inflation of fractures,wedging wall rock apart.detachment of large wallrock blocks (stoping), andincorporation of wall rockfragments (xenoliths).oMagma that doesn’t reach thesurface freezes slowlyoGeologists categorize intrusions by shape.Tabular (sheet)—planar with uniform thicknesstend to have uniform thicknesses. often can be traced laterally.have two major subdivisions.oDikes and sills modify invaded country rock.They cause the rock to expand and inflate.
They thermally alter the country rock.Both dikes and sills exhibit wide variability in size.thickness (or width).lateral continuity.oSill—injected parallels to rocklayeringare injected parallel topreexisting layering.are usually intrudedclose to the surface.oDike—cuts across rock layeringcut across preexistinglayering (bedding orfoliation).spread rocks sideways.dominate in extensionalsettings.Blister-shaped—a sill that domes upwardBalloon-shaped—blobs of melted rockThe gabbroic core of Mt. Royal formed as an intrusion at a depth of about 1.3km ~125Ma. Magma rose into the sedimentary section which has since been “unroofed”. Volcanic necks/plugs.Avolcanic neckis the rock that formed in the vent of a volcano at the end of its eruptive life and remains “standing” after the flanks of the volcano have eroded away.Laccoliths.Alaccolithresembles a sill but formed betweensedimentary layers from a more viscous magma that created alensshaped mass that arched the overlying strata upward.Plutons. Plutonsare discordant intrusive rocks that formed atgreat depths. They tend to be large, coarse grained, and irregularin shape. If the intrusion occupies less than 100 square kilometers(60 square miles) at the earth's surface it is called astock; if it islarger than 100 square kilometers, it is termedabatholith.Batholiths are usually composed of granite. Theyhave formed over long periods through the accumulation ofsmaller magma blobs calleddiapirs, which result from localizedmelting of the crust; the diapirs then slowly move upward toward the surface and coalesce into a larger mass. Granitic batholiths usually form the cores of mountain complexes and are a result of plate tectonic action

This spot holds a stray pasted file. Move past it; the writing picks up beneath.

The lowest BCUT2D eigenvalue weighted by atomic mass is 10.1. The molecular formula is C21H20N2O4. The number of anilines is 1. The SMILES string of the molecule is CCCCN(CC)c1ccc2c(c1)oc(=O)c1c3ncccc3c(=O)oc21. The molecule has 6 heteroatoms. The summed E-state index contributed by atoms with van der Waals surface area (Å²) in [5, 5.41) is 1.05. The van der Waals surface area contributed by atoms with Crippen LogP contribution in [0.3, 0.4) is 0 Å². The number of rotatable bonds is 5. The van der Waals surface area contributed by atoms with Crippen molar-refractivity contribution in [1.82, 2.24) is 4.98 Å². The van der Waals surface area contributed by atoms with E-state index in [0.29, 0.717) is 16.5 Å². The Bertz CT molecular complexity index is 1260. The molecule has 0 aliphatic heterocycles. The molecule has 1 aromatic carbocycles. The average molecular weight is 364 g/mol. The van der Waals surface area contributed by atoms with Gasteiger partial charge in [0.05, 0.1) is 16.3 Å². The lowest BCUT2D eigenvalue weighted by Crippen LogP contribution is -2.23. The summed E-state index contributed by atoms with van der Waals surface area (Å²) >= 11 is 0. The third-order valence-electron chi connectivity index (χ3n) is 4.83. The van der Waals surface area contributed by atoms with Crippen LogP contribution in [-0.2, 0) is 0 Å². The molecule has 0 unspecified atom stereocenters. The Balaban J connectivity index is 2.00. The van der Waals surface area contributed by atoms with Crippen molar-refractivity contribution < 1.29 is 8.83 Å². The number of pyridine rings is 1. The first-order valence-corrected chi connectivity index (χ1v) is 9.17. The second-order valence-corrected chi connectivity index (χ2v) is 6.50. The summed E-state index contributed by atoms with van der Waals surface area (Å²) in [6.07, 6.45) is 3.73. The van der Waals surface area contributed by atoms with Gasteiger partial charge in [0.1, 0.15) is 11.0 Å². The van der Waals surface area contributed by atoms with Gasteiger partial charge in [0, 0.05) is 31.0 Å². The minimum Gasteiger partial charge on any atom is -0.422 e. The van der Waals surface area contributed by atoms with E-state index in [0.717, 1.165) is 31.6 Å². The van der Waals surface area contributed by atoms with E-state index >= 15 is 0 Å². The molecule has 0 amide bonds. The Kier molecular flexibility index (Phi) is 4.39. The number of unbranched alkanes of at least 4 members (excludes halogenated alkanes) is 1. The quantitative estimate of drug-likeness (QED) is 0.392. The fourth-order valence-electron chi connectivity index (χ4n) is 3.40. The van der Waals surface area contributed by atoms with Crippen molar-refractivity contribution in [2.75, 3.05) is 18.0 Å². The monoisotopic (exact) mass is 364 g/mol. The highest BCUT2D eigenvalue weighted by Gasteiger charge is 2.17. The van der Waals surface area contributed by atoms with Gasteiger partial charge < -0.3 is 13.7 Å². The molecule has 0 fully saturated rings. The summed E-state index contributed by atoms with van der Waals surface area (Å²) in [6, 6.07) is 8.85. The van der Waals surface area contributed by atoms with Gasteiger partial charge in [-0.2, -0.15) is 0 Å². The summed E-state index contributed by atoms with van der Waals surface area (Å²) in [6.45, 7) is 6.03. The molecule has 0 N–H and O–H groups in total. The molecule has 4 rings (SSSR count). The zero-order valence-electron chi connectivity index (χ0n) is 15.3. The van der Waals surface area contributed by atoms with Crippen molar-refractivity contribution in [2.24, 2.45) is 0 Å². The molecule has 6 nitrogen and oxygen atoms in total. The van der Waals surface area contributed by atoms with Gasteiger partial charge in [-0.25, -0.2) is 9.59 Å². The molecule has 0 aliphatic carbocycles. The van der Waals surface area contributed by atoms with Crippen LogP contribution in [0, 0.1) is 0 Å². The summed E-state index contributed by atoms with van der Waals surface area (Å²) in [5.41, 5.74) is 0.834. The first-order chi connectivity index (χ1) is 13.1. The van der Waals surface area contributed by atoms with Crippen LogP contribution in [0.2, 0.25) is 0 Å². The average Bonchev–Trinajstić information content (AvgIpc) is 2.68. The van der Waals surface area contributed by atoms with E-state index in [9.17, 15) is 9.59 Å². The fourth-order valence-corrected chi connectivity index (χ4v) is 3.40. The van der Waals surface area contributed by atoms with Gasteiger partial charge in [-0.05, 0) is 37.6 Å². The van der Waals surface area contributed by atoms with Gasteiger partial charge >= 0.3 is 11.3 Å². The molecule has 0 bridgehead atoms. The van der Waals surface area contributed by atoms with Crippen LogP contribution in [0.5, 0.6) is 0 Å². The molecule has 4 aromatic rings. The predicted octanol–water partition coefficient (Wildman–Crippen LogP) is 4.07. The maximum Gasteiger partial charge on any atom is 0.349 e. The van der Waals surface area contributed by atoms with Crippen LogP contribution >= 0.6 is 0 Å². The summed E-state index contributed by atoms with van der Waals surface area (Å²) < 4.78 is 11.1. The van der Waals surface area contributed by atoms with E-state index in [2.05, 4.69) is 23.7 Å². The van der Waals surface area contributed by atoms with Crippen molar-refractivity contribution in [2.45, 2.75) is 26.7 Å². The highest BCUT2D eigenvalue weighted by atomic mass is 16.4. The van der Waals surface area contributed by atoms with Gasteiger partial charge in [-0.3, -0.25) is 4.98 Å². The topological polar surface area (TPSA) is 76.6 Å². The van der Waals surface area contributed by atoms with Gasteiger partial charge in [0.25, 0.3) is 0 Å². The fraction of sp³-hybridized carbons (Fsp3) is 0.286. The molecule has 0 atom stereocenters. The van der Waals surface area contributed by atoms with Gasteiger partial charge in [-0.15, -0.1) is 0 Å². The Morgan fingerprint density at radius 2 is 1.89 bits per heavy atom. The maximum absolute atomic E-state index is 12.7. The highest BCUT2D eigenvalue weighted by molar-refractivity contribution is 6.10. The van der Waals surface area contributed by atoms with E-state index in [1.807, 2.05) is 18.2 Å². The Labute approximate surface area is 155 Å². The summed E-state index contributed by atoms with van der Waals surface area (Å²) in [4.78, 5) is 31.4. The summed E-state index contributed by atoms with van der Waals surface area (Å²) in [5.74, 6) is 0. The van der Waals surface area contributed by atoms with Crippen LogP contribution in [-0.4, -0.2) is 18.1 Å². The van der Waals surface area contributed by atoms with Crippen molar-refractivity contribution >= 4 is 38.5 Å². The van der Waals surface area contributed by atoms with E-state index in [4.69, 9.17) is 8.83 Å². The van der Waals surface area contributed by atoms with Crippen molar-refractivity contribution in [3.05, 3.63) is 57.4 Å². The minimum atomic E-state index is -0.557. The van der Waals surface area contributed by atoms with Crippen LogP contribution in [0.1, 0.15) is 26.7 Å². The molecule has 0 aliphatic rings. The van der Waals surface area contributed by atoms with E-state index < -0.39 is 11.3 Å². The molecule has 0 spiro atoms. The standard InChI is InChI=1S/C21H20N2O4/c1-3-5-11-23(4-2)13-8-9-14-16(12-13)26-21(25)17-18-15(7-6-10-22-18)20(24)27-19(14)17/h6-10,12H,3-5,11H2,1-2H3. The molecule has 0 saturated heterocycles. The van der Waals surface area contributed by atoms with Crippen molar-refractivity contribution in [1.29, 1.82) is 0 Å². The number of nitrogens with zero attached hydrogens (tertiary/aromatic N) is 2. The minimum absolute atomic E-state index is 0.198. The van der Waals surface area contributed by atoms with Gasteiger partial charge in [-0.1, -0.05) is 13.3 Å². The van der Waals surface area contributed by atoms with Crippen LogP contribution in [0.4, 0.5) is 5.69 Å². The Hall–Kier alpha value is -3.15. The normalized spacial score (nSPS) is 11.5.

Depositional environments: formation of sedimentary rocksSedimentary Rock:oForms at or near Earth’s surface in one of several ways.Cementing loose clasts (fragments) of preexisting rock.Cementingtogether looseshells and shellfragments.Accumulation oforganic matterfrom livingorganisms.Precipitation ofminerals dissolvedin water.Sedimentary rocks form layerslike the pages of a book.oThe layers record a historyof ancient environments.
- Fall '09
- Plate Tectonics, Gypsum